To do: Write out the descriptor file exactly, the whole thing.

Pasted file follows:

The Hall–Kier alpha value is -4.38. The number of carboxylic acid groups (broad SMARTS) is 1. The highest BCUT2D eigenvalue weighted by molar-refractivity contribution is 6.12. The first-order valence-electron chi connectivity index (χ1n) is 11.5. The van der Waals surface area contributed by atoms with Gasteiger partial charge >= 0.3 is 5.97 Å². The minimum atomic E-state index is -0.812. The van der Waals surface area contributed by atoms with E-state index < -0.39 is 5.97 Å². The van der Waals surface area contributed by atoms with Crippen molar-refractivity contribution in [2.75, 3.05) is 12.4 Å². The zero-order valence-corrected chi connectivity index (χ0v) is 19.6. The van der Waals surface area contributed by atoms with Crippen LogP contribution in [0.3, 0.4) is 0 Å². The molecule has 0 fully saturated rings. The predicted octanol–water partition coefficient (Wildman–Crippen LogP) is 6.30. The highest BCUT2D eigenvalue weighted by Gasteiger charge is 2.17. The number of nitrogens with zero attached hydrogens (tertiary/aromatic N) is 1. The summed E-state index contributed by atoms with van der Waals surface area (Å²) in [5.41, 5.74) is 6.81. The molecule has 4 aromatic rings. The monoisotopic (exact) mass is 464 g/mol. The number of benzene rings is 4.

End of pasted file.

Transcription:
The Hall–Kier alpha value is -4.38. The number of carboxylic acid groups (broad SMARTS) is 1. The highest BCUT2D eigenvalue weighted by molar-refractivity contribution is 6.12. The first-order valence-electron chi connectivity index (χ1n) is 11.5. The van der Waals surface area contributed by atoms with Gasteiger partial charge >= 0.3 is 5.97 Å². The minimum atomic E-state index is -0.812. The van der Waals surface area contributed by atoms with E-state index < -0.39 is 5.97 Å². The van der Waals surface area contributed by atoms with Crippen molar-refractivity contribution in [2.75, 3.05) is 12.4 Å². The zero-order valence-corrected chi connectivity index (χ0v) is 19.6. The van der Waals surface area contributed by atoms with Crippen LogP contribution in [0.3, 0.4) is 0 Å². The molecule has 0 fully saturated rings. The predicted octanol–water partition coefficient (Wildman–Crippen LogP) is 6.30. The highest BCUT2D eigenvalue weighted by Gasteiger charge is 2.17. The number of nitrogens with zero attached hydrogens (tertiary/aromatic N) is 1. The summed E-state index contributed by atoms with van der Waals surface area (Å²) in [5.41, 5.74) is 6.81. The molecule has 4 aromatic rings. The monoisotopic (exact) mass is 464 g/mol. The number of benzene rings is 4.